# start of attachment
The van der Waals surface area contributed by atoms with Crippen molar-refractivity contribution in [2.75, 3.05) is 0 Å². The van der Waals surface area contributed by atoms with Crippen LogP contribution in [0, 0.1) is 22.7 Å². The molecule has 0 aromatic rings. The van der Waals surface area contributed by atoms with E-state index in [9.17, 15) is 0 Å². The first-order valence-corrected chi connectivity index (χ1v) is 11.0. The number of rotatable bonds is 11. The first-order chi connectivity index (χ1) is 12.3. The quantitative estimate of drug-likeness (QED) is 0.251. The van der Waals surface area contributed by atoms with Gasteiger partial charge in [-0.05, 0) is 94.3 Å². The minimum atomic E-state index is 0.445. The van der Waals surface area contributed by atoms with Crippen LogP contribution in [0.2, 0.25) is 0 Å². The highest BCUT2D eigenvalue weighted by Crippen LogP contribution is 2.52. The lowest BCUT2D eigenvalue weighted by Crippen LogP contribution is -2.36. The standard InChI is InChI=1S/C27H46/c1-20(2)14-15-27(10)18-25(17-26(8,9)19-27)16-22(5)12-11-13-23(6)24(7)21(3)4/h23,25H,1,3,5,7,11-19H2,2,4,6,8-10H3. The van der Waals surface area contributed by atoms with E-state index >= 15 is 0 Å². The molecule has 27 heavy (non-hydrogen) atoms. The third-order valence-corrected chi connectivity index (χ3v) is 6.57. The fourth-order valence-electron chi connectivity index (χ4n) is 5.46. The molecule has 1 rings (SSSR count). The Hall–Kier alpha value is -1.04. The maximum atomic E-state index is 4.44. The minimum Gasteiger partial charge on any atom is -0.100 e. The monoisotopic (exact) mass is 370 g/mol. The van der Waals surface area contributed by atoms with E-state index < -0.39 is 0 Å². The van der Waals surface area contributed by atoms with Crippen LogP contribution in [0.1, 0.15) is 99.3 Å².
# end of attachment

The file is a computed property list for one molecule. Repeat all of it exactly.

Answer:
The van der Waals surface area contributed by atoms with Crippen molar-refractivity contribution in [2.75, 3.05) is 0 Å². The van der Waals surface area contributed by atoms with Crippen LogP contribution in [0, 0.1) is 22.7 Å². The molecule has 0 aromatic rings. The van der Waals surface area contributed by atoms with E-state index in [9.17, 15) is 0 Å². The first-order valence-corrected chi connectivity index (χ1v) is 11.0. The number of rotatable bonds is 11. The first-order chi connectivity index (χ1) is 12.3. The quantitative estimate of drug-likeness (QED) is 0.251. The van der Waals surface area contributed by atoms with Gasteiger partial charge in [-0.05, 0) is 94.3 Å². The minimum atomic E-state index is 0.445. The van der Waals surface area contributed by atoms with Crippen LogP contribution in [0.2, 0.25) is 0 Å². The highest BCUT2D eigenvalue weighted by Crippen LogP contribution is 2.52. The lowest BCUT2D eigenvalue weighted by Crippen LogP contribution is -2.36. The standard InChI is InChI=1S/C27H46/c1-20(2)14-15-27(10)18-25(17-26(8,9)19-27)16-22(5)12-11-13-23(6)24(7)21(3)4/h23,25H,1,3,5,7,11-19H2,2,4,6,8-10H3. The van der Waals surface area contributed by atoms with E-state index >= 15 is 0 Å². The molecule has 27 heavy (non-hydrogen) atoms. The third-order valence-corrected chi connectivity index (χ3v) is 6.57. The fourth-order valence-electron chi connectivity index (χ4n) is 5.46. The molecule has 1 rings (SSSR count). The Hall–Kier alpha value is -1.04. The maximum atomic E-state index is 4.44. The minimum Gasteiger partial charge on any atom is -0.100 e. The monoisotopic (exact) mass is 370 g/mol. The van der Waals surface area contributed by atoms with E-state index < -0.39 is 0 Å². The van der Waals surface area contributed by atoms with Crippen LogP contribution in [0.1, 0.15) is 99.3 Å².